For many employers, the most significant component of the PPACA by far is the so-called "play or pay" provision, Tonie Bitseff and Thomas J. McCord emphasized in a benefits alert released by law firm, Nixon Peabody. Under this provision, which goes into effect on January 1, 2014, two types of nondeductible penalties can be imposed on certain employers with at least 50 full-time equivalent employees if they do not offer certain specified minimum levels of health coverage.

"The Supreme Court's decision is not the end of the debate on health care reform," Bitseff and McCord observed. They noted that health care reform will be a significant issue running up to the November 2012 elections, and that Republicans have already announced that if they control both houses of Congress and the Presidency, they will seek to repeal the legislation.

Nonetheless, Bitseff and McCord added, "employers should not wait for the November elections, but instead should now begin to review and revive their preparations for implementing the broad-ranging requirements of the Federal legislation."

Employees More Skeptical Than Executives About Social Media

While social media are changing how people connect personally and professionally, and are increasingly being embraced as business communication tools by executives, rank-and-file employees appear to be less convinced that social networking helps to build and maintain workplace culture, the results of a survey on core values and beliefs in the workplace conducted by Harris Interactive for Deloitte LLP have suggested.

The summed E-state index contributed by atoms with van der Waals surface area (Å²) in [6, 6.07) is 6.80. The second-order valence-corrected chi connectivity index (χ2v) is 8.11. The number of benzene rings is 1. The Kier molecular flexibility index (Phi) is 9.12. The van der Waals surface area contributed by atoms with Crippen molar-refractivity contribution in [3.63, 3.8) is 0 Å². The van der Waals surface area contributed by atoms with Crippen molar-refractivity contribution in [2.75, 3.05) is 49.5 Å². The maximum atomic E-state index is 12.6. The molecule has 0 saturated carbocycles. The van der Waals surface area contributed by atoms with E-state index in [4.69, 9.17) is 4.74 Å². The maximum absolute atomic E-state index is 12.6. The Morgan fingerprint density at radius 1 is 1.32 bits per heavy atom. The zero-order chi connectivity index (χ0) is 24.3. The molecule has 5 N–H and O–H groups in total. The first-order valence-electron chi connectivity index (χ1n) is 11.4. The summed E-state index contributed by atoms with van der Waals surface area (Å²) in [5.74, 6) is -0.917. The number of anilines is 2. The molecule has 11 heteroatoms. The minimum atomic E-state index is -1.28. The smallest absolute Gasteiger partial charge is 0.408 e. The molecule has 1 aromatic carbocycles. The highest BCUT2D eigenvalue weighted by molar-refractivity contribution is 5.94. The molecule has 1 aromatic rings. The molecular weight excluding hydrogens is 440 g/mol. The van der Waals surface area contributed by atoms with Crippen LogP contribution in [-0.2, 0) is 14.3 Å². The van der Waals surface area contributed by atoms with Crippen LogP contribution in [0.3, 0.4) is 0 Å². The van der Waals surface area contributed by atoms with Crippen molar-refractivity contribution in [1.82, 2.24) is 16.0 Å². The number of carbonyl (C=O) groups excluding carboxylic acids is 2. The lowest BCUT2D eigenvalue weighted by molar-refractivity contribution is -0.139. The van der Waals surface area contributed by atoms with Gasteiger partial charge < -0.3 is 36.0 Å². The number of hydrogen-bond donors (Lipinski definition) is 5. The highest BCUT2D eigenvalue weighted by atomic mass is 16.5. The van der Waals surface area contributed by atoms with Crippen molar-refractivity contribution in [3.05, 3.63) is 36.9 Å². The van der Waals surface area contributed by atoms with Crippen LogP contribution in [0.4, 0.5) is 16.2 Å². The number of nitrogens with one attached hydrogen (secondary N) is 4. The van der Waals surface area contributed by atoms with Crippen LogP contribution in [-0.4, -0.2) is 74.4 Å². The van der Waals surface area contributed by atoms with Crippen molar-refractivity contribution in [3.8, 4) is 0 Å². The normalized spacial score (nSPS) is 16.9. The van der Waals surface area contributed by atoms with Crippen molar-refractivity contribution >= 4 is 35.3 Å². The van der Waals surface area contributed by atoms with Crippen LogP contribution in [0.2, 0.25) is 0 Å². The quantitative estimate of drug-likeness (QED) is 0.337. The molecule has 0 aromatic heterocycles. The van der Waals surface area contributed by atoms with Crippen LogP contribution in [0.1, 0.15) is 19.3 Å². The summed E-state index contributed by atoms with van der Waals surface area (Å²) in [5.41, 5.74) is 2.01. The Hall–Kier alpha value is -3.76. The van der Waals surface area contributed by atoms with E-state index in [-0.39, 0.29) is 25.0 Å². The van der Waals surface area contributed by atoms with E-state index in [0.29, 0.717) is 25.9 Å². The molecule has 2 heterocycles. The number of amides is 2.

The survey of 1,005 full-time employees and 303 corporate executives conducted in March 2012 found that 41% of executives believe social networking helps to build and maintain workplace culture, compared with only 21% of employees. The findings also indicated that business leaders and employees widely differ on whether social media has a positive effect on workplace culture (45% and 27%, respectively), and on whether they provide increased management transparency (38% and 17%, respectively).

"Our research suggests executives are possibly using social media as a crutch in building workplace culture and appearing accessible to employees," said Punit Renjen, chairman of the board at Deloitte. "While business leaders should recognize how people communicate today, particularly Millennials, they must keep in mind the limits of these technologies. The norms for cultivating culture have not changed, and require managers to build trust through face-to-face meetings, live phone calls, and personal messages."